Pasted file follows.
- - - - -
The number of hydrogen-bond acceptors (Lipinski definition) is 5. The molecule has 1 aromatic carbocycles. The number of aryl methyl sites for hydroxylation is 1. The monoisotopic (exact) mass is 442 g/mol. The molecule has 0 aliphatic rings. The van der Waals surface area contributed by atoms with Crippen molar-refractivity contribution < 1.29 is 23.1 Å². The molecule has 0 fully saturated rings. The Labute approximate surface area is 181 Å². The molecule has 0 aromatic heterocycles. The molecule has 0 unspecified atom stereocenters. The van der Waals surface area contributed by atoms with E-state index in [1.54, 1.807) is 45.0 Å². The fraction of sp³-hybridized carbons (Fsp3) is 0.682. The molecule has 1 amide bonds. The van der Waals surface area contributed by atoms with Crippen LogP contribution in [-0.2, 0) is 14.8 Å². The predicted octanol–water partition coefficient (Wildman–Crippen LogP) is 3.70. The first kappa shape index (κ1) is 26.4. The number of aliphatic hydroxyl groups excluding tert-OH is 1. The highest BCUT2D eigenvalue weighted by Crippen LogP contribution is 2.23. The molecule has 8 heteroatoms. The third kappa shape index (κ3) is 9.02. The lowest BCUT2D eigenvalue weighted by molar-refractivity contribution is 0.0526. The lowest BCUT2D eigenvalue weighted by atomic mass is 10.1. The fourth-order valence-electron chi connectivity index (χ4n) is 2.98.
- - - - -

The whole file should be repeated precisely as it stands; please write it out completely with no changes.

The number of hydrogen-bond acceptors (Lipinski definition) is 5. The molecule has 1 aromatic carbocycles. The number of aryl methyl sites for hydroxylation is 1. The monoisotopic (exact) mass is 442 g/mol. The molecule has 0 aliphatic rings. The van der Waals surface area contributed by atoms with Crippen molar-refractivity contribution < 1.29 is 23.1 Å². The molecule has 0 fully saturated rings. The Labute approximate surface area is 181 Å². The molecule has 0 aromatic heterocycles. The molecule has 0 unspecified atom stereocenters. The van der Waals surface area contributed by atoms with E-state index in [1.54, 1.807) is 45.0 Å². The fraction of sp³-hybridized carbons (Fsp3) is 0.682. The molecule has 1 amide bonds. The van der Waals surface area contributed by atoms with Crippen LogP contribution in [-0.2, 0) is 14.8 Å². The predicted octanol–water partition coefficient (Wildman–Crippen LogP) is 3.70. The first kappa shape index (κ1) is 26.4. The number of aliphatic hydroxyl groups excluding tert-OH is 1. The highest BCUT2D eigenvalue weighted by Crippen LogP contribution is 2.23. The molecule has 8 heteroatoms. The third kappa shape index (κ3) is 9.02. The lowest BCUT2D eigenvalue weighted by molar-refractivity contribution is 0.0526. The lowest BCUT2D eigenvalue weighted by atomic mass is 10.1. The fourth-order valence-electron chi connectivity index (χ4n) is 2.98.